Michelle Obama, Variety

Variety

It goes without saying that Michelle Obama and Barack Obama have become pop culture icons. Both the president and first lady have appeared on TV shows, late-night talk shows and even created their own skits to promote their initiatives, fully knowing that the best way to reach a younger demographic is through their television screens—not the newspaper.

FLOTUS covers Variety's latest issue, and inside the magazine First Lady Obama opens up about how and why she chose pop culture to be her medium of choice. Fresh off the heels of her Carpool Karaoke appearance with James Corden, the first lady tells Variety she couldn't believe just how popular it was, and just how far it went in promoting her causes. That being said, she's a true believe in the power of pop culture.

"What I have never been afraid of is to be a little silly, and you can engage people that way," Obama tells Variety. "My view is, first you get them to laugh, then you get them to listen. So I'm always game for a good joke, and I'm not so formal in this role. There's very little that we can't do that people wouldn't appreciate."

Michelle Obama, Variety

Variety

And listen they did. After her Carpool Karaoke segment went viral, "This Is for My Girls," the theme song for her Let Girls Learn initiative, saw an incredible 1,562 percent increase in digital sales and received 40 million views on YouTube.

"A lot of our audiences are kids and teens, and they want to be in on the joke. And they'll listen again," Obama says. "We're just a little looser with this stuff than most traditional first ladies."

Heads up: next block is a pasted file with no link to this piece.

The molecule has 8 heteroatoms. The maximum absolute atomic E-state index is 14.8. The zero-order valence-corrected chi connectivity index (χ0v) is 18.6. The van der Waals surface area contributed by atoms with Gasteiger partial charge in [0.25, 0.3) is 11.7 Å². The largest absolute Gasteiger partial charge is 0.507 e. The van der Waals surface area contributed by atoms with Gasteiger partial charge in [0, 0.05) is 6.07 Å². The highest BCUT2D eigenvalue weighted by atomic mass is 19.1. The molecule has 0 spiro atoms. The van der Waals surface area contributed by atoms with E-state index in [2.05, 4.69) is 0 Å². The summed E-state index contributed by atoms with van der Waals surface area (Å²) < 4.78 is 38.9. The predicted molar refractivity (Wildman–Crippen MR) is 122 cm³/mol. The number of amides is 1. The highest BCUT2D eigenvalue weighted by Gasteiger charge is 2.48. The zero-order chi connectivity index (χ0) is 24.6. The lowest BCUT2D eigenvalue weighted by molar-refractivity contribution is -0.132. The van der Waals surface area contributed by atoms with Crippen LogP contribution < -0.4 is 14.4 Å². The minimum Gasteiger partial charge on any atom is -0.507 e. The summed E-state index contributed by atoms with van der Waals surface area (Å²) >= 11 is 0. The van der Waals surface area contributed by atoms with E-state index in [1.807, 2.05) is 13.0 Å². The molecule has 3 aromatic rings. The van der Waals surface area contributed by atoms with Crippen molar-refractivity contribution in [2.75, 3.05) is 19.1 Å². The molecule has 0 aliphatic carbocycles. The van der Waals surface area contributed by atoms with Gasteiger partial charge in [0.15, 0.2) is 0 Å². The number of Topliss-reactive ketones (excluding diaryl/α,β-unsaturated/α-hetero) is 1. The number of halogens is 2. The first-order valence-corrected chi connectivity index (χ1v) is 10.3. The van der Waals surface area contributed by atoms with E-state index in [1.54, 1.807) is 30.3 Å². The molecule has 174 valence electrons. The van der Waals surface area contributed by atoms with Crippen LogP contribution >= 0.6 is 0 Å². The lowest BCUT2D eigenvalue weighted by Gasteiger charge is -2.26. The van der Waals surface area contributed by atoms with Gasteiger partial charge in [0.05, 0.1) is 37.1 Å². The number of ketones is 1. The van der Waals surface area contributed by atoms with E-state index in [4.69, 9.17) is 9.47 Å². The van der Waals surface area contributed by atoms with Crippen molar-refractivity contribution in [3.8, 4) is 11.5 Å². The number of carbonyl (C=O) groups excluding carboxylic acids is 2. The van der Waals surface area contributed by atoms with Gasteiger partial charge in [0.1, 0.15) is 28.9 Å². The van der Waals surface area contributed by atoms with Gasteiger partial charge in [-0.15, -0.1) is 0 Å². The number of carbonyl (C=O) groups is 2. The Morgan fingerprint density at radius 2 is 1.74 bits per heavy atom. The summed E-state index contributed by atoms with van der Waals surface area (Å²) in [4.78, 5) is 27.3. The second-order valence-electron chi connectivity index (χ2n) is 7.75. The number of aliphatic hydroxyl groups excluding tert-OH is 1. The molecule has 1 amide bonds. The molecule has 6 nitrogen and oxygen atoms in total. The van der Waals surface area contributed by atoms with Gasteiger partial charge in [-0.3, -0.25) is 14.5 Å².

Despite seeing so much success from her TV appearances, there are some shows she still can't believe she did, but is still glad she did them. "I think it was probably Billy on the Street, when I was literally pushing [Billy Eichner] in a grocery cart in a grocery store," she admits.

Michelle Obama, Variety

Variety

Hindsight is always 20/20, and FLOTUS realized she was happy she appeared on the screaming host's show during Barack's second term.

"You know, that's when I thought, 'This is crazy.' But again, it resonated. It was something that was successful. Maybe if I'd done that in my first year, it might have been too much," she mused, "but I think by the time we did this in the second term, people knew me. They understood the approach. It allows me to take a few more risks than in the first term, when people were just getting to know who I was."

As for what made her and her team tap into the pop culture well, Obama credits her life before the White House. "I view myself as being the average woman," she tells Variety. "While I am first lady, I wasn't first lady my whole life. I'm a product of pop culture. I'm a consumer of pop culture, and I know what resonates with people. I know what they'll get a chuckle out of and what they think is kind of silly. And whenever my team approaches me with ideas and concepts, we're usually like, 'Is this really funny? Are people going to understand it?'"

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